Era of Decadence

EDBH

To begin, if I were to choose a book to start my journey on a path of wellness, this would be the book I would read first.  Dr. Willett does an excellent job elucidating the facts and research behind proper nutrition and why the current food guide pyramid is beset with failings largely due to government trepidation to upset lobbyists and special interest groups who offer sizable and frequent campaign contributions.

Proper nutrition and exercise may seem passe, but I have found that a basic understanding of both has made a tremendous difference in my own life and the life of my family in terms of improved physical, spiritual, and mental health.

My results may not be typical.  Yet, I cannot deny the fact that greater knowledge of nutrition and exercise has improved my mood, improved the quality of my sleep, given me greater energy and ability to fulfill my responsibilities, and enlivened my soul.

So, if you would like to begin seeing meaningful and substantial results, start by reading this book.  More on this later.

Actor-Observer Bias

I have been reading a fascinating book on constructive criticism and am amazed how relevant the information is to daily life. When it comes to our health and the subjective health of others, many are guilty of Actor-Observer Bias.

In essence, our acts are defined in large part by our situations.  We choose not to exercise because we do not have time, the gym is too expensive or too far, or we’re too busy or too tired.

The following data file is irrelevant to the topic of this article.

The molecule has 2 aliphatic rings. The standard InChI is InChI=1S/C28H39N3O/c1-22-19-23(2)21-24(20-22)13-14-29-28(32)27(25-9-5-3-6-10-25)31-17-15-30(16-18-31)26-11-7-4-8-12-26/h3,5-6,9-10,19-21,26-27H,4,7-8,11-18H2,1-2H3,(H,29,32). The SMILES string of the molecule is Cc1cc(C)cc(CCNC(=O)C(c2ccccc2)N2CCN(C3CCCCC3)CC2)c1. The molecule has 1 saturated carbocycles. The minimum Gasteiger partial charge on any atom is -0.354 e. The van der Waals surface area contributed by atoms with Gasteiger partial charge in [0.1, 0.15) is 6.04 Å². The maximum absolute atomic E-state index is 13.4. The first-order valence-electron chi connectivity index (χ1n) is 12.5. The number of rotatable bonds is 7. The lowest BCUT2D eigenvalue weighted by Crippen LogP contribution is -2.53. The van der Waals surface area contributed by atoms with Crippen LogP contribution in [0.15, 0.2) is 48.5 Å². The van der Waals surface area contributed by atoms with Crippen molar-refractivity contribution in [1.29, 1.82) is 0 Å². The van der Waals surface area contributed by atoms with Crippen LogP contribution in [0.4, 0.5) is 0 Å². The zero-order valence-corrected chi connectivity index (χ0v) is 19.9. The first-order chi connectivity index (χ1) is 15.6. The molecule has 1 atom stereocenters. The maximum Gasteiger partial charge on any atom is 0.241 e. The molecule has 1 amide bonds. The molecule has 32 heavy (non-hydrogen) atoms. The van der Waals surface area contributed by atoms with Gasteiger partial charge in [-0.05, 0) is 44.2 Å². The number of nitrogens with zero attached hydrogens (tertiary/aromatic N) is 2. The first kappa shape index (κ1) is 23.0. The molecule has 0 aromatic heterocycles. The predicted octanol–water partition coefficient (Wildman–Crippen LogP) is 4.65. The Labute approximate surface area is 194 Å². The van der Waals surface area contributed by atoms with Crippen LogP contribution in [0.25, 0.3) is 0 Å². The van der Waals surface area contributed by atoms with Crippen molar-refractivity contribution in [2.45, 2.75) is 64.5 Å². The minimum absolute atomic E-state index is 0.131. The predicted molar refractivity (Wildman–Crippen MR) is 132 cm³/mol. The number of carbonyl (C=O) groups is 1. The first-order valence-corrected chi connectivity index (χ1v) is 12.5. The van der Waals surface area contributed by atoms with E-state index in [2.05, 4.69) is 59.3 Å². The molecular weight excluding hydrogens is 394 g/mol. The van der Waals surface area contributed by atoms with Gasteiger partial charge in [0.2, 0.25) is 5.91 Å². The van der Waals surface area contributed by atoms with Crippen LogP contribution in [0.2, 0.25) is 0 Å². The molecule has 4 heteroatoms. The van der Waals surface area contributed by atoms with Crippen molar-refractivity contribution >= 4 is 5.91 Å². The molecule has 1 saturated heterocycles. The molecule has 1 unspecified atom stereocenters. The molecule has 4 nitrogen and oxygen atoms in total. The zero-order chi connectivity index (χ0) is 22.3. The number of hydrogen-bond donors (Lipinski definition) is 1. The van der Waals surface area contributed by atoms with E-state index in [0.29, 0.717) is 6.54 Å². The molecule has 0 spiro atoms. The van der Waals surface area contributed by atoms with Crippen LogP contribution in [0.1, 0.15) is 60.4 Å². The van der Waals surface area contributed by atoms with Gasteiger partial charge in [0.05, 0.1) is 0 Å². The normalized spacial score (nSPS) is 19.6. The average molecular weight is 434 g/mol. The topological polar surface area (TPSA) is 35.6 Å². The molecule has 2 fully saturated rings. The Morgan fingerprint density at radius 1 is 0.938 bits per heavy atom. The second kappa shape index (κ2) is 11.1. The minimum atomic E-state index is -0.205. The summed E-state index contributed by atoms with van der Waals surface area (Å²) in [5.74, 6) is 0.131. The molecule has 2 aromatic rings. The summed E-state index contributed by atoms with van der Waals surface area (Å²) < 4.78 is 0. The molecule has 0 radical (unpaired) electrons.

Our observation of others who choose not to exercise neglects the contribution of their situation and instead focuses on the individual’s character.  Others choose not to exercise because they are lazy, insolent, or careless.

Irrespective of the root cause, the end result is that individuals do not exercise.  

Over a year ago, I did not exercise.  I didn’t want to expend the time or effort.  I knew something would have to give for me to be able to fit it into my schedule.  I wasn’t willing to give up sleep to exercise in the mornings or watching TV with my spouse at night.  

Then, as would be expected to the observer, but somewhat unexpected (undesired?) to me, were the unintended consequences of weight gain, a spare tire, elevated lipids, ill-fitting clothes, and an inability to play with the children or the dog without feeling like I needed an inhaler.

I knew something had to change.  I finally decided I would need to do something to change my situation.  It all began with the personal decision to purge the past, prune the excuses, and start anew.  That was August 1st, 2012.  That’s when my personal journey towards better health and nutrition, education, and increased physical activity began.

 

The parable of the Aspen

Rebirth

Rebirth

I love aspen trees.  They remind me of cool, dry mountain air, clear blue skies and warm autumn sun.  Their brilliant fall hues and rustling leaves engender joy.  This aspen was utilized for landscaping near my work.  As you can see, it began to grow a bifid trunk much to early to sustain large linear or transverse growth and was thus pruned quite extensively.  One might think such extensive pruning would ensure certain death.  However, if you look closely, you will see a resilent little sprig growing out of the bifurcation.  Sometimes our habits and behaviors need similar pruning.  Nevertheless, we, too, can demonstrate resilience and growth in the proper direction if we allow ourselves to be subject to the Master Gardener.